Still Life Tips

Try these pointers for setting up, composing and painting still lifes:

1. When setting up, strive for an assortment of compatible shapes that are varied in size and texture. If your props are too similar, they’ll vie for viewer attention.

2. Create a sense of unity and harmony by overlapping several objects in your setup.

3. Fruit is always a good subject because of its beautiful, natural shapes, rich colors and interesting textures.

4. Always photograph setups that include perishables such as fruit and flowers.

5. Take reference photos when you’re working in natural light, in case the light changes.

6. Include various levels of interest by leading the viewer into your canvas toward your focal point and then around and through your composition.

7. Paint large masses loosely at the block-in stage. Then work toward the finer details. Avoid locking yourself into a tightly rendered drawing, which often leads to filling in the lines.

8. Delight in your subject’s form, color, inadequacies and uniqueness. Learn to look at your subject with fresh eyes, as if for the first time, and paint what you see.

9. Take breaks. Stand back to view your work or, if you find yourself mired down with details or losing enthusiasm, set the canvas aside for a few days and work on something else. When you return, you’ll find it easier to spot areas that need adjustment.

10. Look at your painting upside down or stand with your back to the painting and view your work through a mirror. These unfamiliar views help you assess composition and color more objectively.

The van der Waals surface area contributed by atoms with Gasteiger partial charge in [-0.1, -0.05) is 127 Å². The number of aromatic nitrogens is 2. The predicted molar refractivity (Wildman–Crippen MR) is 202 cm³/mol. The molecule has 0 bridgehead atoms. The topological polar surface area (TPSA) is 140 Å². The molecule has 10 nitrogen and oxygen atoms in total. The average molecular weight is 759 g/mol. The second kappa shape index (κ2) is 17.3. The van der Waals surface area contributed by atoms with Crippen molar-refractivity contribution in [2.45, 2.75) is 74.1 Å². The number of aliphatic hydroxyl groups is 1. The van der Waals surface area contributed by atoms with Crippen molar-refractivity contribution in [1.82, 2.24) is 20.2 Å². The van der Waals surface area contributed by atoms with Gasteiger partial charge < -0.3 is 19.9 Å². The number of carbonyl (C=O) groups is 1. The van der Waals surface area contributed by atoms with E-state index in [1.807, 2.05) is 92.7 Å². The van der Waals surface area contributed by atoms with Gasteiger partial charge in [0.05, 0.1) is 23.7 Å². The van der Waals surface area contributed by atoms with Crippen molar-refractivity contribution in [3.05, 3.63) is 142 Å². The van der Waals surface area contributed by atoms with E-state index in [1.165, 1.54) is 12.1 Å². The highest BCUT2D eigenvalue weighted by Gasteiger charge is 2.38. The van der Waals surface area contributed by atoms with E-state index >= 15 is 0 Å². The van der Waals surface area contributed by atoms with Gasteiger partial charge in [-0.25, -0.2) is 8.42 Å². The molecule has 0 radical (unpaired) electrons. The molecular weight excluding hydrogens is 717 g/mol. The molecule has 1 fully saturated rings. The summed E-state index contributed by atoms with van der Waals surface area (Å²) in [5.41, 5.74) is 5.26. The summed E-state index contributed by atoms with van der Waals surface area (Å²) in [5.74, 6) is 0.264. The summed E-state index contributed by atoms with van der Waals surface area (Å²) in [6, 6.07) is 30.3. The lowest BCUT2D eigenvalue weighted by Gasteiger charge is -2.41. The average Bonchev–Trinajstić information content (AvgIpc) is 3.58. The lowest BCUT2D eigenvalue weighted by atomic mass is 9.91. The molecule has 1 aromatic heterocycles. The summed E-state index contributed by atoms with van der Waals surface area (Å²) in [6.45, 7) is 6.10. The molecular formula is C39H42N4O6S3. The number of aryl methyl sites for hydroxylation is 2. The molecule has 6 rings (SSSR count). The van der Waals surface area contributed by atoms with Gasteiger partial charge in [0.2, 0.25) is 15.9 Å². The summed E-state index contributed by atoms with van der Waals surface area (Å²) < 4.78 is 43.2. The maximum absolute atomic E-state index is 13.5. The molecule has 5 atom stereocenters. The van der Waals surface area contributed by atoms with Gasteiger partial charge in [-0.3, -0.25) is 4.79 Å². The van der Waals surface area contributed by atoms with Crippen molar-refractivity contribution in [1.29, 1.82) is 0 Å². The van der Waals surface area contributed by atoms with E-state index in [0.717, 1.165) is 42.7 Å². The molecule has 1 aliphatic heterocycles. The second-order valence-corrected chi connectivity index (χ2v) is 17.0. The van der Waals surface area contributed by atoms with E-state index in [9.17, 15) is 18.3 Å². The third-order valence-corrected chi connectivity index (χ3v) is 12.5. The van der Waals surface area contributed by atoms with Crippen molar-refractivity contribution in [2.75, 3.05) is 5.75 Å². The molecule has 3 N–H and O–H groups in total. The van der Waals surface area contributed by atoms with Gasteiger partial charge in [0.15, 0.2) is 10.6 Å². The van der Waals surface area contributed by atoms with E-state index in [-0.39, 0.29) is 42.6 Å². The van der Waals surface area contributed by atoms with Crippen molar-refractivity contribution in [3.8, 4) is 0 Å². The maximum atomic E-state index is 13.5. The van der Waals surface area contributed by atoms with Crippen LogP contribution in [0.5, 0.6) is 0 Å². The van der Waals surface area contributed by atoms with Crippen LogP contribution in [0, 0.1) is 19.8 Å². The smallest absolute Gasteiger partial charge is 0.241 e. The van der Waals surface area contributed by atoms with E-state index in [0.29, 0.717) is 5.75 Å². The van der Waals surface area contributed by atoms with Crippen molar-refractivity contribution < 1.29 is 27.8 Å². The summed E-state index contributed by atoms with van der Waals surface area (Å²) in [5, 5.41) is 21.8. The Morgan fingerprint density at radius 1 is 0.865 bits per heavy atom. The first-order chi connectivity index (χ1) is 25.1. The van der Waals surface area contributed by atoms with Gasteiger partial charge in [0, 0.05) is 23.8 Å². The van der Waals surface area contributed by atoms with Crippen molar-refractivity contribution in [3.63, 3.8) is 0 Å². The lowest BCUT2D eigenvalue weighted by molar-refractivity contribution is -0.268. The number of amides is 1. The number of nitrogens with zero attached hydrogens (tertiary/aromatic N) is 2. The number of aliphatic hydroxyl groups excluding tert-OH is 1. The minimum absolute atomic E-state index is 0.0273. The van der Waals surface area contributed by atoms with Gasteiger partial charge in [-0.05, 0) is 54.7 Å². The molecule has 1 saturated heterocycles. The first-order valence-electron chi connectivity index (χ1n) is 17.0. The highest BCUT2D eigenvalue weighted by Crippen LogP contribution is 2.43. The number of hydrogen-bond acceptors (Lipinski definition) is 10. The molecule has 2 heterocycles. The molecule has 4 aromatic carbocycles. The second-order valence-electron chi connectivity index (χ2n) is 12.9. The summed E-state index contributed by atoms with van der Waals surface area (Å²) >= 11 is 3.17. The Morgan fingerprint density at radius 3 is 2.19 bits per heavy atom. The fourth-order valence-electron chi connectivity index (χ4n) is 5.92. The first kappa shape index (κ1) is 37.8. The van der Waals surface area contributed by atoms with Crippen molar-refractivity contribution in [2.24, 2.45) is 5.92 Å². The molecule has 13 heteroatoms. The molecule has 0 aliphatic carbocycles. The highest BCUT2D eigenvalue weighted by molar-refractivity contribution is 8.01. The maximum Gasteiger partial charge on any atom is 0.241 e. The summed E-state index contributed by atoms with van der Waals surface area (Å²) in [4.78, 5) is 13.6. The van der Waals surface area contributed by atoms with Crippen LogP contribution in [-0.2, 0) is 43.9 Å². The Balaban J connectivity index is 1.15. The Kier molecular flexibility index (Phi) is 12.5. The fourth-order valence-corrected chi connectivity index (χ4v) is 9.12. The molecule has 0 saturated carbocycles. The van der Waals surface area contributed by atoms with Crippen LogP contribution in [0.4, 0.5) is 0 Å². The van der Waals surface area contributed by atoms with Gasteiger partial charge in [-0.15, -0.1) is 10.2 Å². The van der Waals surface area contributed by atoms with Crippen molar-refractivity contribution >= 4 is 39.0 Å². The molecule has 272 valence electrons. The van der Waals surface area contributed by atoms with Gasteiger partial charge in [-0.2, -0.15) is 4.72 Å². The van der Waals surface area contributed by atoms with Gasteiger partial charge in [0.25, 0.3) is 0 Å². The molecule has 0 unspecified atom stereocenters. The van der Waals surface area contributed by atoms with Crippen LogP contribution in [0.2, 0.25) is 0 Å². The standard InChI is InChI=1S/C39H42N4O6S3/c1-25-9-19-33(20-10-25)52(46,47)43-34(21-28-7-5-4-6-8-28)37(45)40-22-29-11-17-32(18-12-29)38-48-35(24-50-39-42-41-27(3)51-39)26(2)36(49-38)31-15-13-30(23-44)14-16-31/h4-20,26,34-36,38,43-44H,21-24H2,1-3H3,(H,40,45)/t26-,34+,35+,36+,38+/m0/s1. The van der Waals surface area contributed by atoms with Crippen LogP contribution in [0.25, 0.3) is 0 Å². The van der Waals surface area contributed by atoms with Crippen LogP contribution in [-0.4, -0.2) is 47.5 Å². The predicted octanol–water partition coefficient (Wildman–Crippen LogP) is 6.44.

At age 12, Louise B. Hafesh immigrated with her family to the United States from Liverpool, England. After earning a bachelor of arts degree from Rowan College, she eventually became the first woman advertising manager in the Harte-Hanks newspaper chain. She is also noted for having published the first woman’s regional magazine, NJ Woman. Hafesh began studying oil painting in 2001 and feels fortunate to have received instruction from David A. Leffel, Steven Assael, Frank Arcuri and John Phillip Osborne. Hafesh has exhibited at the National Arts Club Gallery, New York. In November 2007, her first one-woman show, “To Life!,” appeared at the Bergen Performing Arts Center Intermezzo Gallery in Englewood, New Jersey. Visit her website at

Hafesh’s full-length article "Design for Success," with an illustrated, step-by-step  demonstration, appeared in the June 2008 issue of The Artist’s Magazine.

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